Housing affordability crucial for job seekers

The Australian Council of Social Service today welcomed the release of the Australians for Affordable Housing report, Opening Doors to Employment: Is housing affordability hindering jobseekers.

ACOSS CEO, Dr Cassandra Goldie, said that the report sheds a new light on the challenges facing unemployment people looking for work.

‘This report shows that jobseekers cannot live in areas where jobs are available without being in housing stress,’ said Dr Goldie. ‘These jobseekers face a catch 22 – they either live in poverty on low income support payments, or they move to areas with jobs available and live in housing related poverty.’

For jobseekers prepared to move in order to secure employment, inability to obtain affordable housing acts as a hindrance to employment. Having to pay over 50% of income in some areas means that these jobseekers are working but their circumstances are not improving.

‘It’s time housing cost was recognised as a key barrier for unemployed people finding work,  particularly when there are calls for unemployed people to move to areas of available work.’

‘The findings of this report echo those of ACOSS’ recent Community Sector Survey, which identified housing as they highest unmet need for clients of community services,’ said Dr Goldie. ‘It is essential that governments commit to policies to increase the supply of affordable housing to ensure that unemployed people can find a pathway into paid work.’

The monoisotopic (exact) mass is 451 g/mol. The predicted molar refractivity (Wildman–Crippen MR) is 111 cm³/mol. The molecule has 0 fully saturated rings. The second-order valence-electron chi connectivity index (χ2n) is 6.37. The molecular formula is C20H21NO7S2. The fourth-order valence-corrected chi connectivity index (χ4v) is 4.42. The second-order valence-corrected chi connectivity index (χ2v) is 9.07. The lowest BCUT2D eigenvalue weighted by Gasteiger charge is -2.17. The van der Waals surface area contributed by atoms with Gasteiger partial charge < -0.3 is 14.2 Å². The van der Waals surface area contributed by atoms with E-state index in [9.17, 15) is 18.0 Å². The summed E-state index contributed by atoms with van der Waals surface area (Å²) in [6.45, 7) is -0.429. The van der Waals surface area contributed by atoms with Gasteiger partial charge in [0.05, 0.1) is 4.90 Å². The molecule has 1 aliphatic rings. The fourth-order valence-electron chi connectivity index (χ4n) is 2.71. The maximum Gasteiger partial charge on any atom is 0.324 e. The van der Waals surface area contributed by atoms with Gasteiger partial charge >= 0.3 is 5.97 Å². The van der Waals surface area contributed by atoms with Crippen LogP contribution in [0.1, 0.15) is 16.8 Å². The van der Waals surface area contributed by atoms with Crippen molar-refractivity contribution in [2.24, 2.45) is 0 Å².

‘ACOSS supports the recommendations of the report and calls on all parties to commit to some immediate practical measures such as guaranteeing the future of the National Rental Affordability Scheme (NRAS), establishing an Affordable Housing Growth Fund and increasing and indexing Commonwealth Rent Assistance to support the most financially vulnerable in the community.’

Media Contact:  Kristie Rue, ACOSS Media Officer – 0419 626 155

The report is available at: http://housingstressed.org.au/wp-content/uploads/2011/09/Opening-doors-to-employment-2013.pdf